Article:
In this interview with Occupy Vancouver, Naomi Klein gives an appraisal of the Occupy movement and it’s value in redetermining values, communicating and ethics. She offers the opinion that solutions to the economic crisis are the same solutions that are needed for the ecological crisis of climate change, and the political crisis which is advocated by the Tar Sands.
Naomi Klein’s advocacy is gaining important discussion space as the following post from New York Times columnist Andrew Revkin shows. The discussion centres around her article “Capitalism v Climate” (see below) and her call for a realistic approach to climate change and the massive change that must occur to return to a safe climate.
Andrew Rivkin and the New York Times have acknowledging global warming but staying very close to the “American Way.”
Revkin, although disagreeing with some key aspects of Naomi Kleins essay, welcomes the discussion ;
She challenges the environmental left to embrace this reality instead of implying that modest changes in lifestyle and shopping habits and the like can decarbonize human endeavors on a crowding planet.
First, I was happy to see you dive into the belly of the many-headed beast challenging the need for greenhouse-gas cuts (as was clear from your piece, you recognize that there’s no single species called “deniers”). There are lots of slings and arrows awaiting anyone exploring this terrain, as was the case with the Heartland meeting in 2008. What prompted you to do an in-depth look at global warming stances and the issues underlying this “crisis”?
I got interested after attending the UN climate summit in Copenhagen in 2009. Like a lot of people who watched that train wreck up close, I came away wanting to understand the massive gap between the euphoric expectations of the environmental movement and the real political outcomes. When I got home, I was stunned by a new Harris poll that showed that the percentage of Americans who believed in anthropogenic climate change had plummeted from 71 per cent to 51 per cent in just two years. So here we were thinking that the world was on the verge of some kind of climate breakthrough while a large segment of the U.S. population was rejecting the science altogether. I wanted to understand how that could have happened.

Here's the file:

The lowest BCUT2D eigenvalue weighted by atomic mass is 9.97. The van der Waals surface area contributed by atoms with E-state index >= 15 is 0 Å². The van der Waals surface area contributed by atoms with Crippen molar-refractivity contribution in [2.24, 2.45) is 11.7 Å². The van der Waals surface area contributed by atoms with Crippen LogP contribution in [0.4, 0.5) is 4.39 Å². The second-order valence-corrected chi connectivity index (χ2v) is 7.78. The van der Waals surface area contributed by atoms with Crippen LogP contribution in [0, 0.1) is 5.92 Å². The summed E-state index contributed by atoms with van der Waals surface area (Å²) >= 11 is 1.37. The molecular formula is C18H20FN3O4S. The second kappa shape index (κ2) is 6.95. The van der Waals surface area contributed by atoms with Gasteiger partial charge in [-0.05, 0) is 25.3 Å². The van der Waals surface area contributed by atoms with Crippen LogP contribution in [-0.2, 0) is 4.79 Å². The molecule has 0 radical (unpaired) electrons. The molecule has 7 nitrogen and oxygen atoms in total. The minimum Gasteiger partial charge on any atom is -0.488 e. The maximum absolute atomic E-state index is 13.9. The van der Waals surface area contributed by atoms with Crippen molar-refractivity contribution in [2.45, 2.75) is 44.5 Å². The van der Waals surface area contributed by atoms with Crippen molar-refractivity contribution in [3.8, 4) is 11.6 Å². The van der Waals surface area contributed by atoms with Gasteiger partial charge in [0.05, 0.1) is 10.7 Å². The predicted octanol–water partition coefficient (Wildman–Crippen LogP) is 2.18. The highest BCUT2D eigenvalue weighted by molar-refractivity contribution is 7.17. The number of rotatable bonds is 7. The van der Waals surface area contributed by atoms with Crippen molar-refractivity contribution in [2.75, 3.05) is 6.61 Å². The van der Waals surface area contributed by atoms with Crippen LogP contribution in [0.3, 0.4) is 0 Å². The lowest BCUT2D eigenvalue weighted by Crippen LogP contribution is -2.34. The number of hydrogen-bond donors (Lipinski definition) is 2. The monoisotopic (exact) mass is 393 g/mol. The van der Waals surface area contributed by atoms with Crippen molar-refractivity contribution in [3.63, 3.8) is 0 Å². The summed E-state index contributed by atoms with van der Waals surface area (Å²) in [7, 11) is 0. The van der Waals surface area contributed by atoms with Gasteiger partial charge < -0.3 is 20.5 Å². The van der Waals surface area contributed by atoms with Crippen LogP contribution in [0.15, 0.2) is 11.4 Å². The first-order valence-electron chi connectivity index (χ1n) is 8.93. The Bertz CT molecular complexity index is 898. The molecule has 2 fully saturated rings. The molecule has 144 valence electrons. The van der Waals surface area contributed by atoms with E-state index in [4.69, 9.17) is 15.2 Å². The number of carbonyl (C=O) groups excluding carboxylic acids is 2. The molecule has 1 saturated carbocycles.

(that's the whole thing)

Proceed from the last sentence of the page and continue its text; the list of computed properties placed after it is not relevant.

I had a bit of an “a-ha” moment reading a paper by the excellent Australian political scientist Clive Hamilton, in which he argues that a great many American conservatives have come to see climate science as a threat to their core ideological identity. Then I read Merchants of Doubt by Naomi Oreskes and Erik Conway, which explains that many of the key scientists behind the denier movement hold a similar point of view – they are old-school Cold Warriors who came to see fighting environmentalism as a battle to protect “freedom” and the American way of life.
But as I read all this, I found myself thinking that from within the hard-right worldview, these responses were entirely rational. If you really do believe that freedom means governments getting out of the way of corporations and that any regulation leads us down Hayek’s road to serfdom, then climate science is going to be kryptonite to you. After all, the reality that humans are causing the climate to warm, with potentially catastrophic results, really does demand radical government intervention in the market, as well as collective action on an unprecedented scale. So you can understand why many conservatives see climate change as a threat to their identity. Too often the liberal climate movement runs away from the deep political and economic implications of climate science, which is why I wrote the piece. I think we need to admit that climate change really does demand a profound interrogation of the ideology that currently governs our economy. And that’s not bad news, since our current economic model is failing millions of people on multiple fronts.